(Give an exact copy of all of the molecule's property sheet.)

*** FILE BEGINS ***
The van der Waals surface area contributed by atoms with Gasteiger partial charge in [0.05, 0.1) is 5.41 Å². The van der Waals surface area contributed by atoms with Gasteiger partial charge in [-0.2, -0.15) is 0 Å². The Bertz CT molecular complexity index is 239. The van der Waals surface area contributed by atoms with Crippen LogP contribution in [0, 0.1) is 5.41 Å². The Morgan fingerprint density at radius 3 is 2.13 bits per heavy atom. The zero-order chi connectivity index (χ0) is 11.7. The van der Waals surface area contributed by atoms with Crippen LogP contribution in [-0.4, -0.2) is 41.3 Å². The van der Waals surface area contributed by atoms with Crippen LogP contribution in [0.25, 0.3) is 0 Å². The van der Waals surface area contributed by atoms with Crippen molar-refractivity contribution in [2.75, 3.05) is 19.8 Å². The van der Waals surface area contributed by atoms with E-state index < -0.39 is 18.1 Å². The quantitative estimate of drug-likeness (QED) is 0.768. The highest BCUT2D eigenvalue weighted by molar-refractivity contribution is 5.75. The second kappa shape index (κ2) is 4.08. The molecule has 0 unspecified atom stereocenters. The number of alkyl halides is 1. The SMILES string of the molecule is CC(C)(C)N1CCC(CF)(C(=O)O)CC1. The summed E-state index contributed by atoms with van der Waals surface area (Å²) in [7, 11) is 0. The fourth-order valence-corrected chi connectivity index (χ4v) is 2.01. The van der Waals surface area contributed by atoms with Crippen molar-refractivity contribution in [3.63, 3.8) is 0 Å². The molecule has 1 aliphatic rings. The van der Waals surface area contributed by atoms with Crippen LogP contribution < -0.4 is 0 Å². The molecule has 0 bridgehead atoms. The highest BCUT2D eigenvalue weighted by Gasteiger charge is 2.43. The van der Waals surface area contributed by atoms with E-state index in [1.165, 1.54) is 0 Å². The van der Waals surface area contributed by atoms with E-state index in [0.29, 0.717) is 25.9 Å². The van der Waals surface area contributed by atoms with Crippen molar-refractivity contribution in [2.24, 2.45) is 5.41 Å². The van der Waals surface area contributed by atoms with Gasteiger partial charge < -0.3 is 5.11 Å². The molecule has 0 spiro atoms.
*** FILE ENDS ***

The van der Waals surface area contributed by atoms with Gasteiger partial charge in [0.05, 0.1) is 5.41 Å². The van der Waals surface area contributed by atoms with Gasteiger partial charge in [-0.2, -0.15) is 0 Å². The Bertz CT molecular complexity index is 239. The van der Waals surface area contributed by atoms with Crippen LogP contribution in [0, 0.1) is 5.41 Å². The Morgan fingerprint density at radius 3 is 2.13 bits per heavy atom. The zero-order chi connectivity index (χ0) is 11.7. The van der Waals surface area contributed by atoms with Crippen LogP contribution in [-0.4, -0.2) is 41.3 Å². The van der Waals surface area contributed by atoms with Crippen LogP contribution in [0.25, 0.3) is 0 Å². The van der Waals surface area contributed by atoms with Crippen molar-refractivity contribution in [2.75, 3.05) is 19.8 Å². The van der Waals surface area contributed by atoms with E-state index < -0.39 is 18.1 Å². The quantitative estimate of drug-likeness (QED) is 0.768. The highest BCUT2D eigenvalue weighted by molar-refractivity contribution is 5.75. The second kappa shape index (κ2) is 4.08. The molecule has 0 unspecified atom stereocenters. The number of alkyl halides is 1. The SMILES string of the molecule is CC(C)(C)N1CCC(CF)(C(=O)O)CC1. The summed E-state index contributed by atoms with van der Waals surface area (Å²) in [7, 11) is 0. The fourth-order valence-corrected chi connectivity index (χ4v) is 2.01. The van der Waals surface area contributed by atoms with Crippen molar-refractivity contribution in [3.63, 3.8) is 0 Å². The molecule has 1 aliphatic rings. The van der Waals surface area contributed by atoms with Crippen LogP contribution < -0.4 is 0 Å². The molecule has 0 bridgehead atoms. The highest BCUT2D eigenvalue weighted by Gasteiger charge is 2.43. The van der Waals surface area contributed by atoms with E-state index in [1.165, 1.54) is 0 Å². The van der Waals surface area contributed by atoms with E-state index in [0.29, 0.717) is 25.9 Å². The van der Waals surface area contributed by atoms with Crippen molar-refractivity contribution in [2.24, 2.45) is 5.41 Å². The van der Waals surface area contributed by atoms with Gasteiger partial charge < -0.3 is 5.11 Å². The molecule has 0 spiro atoms.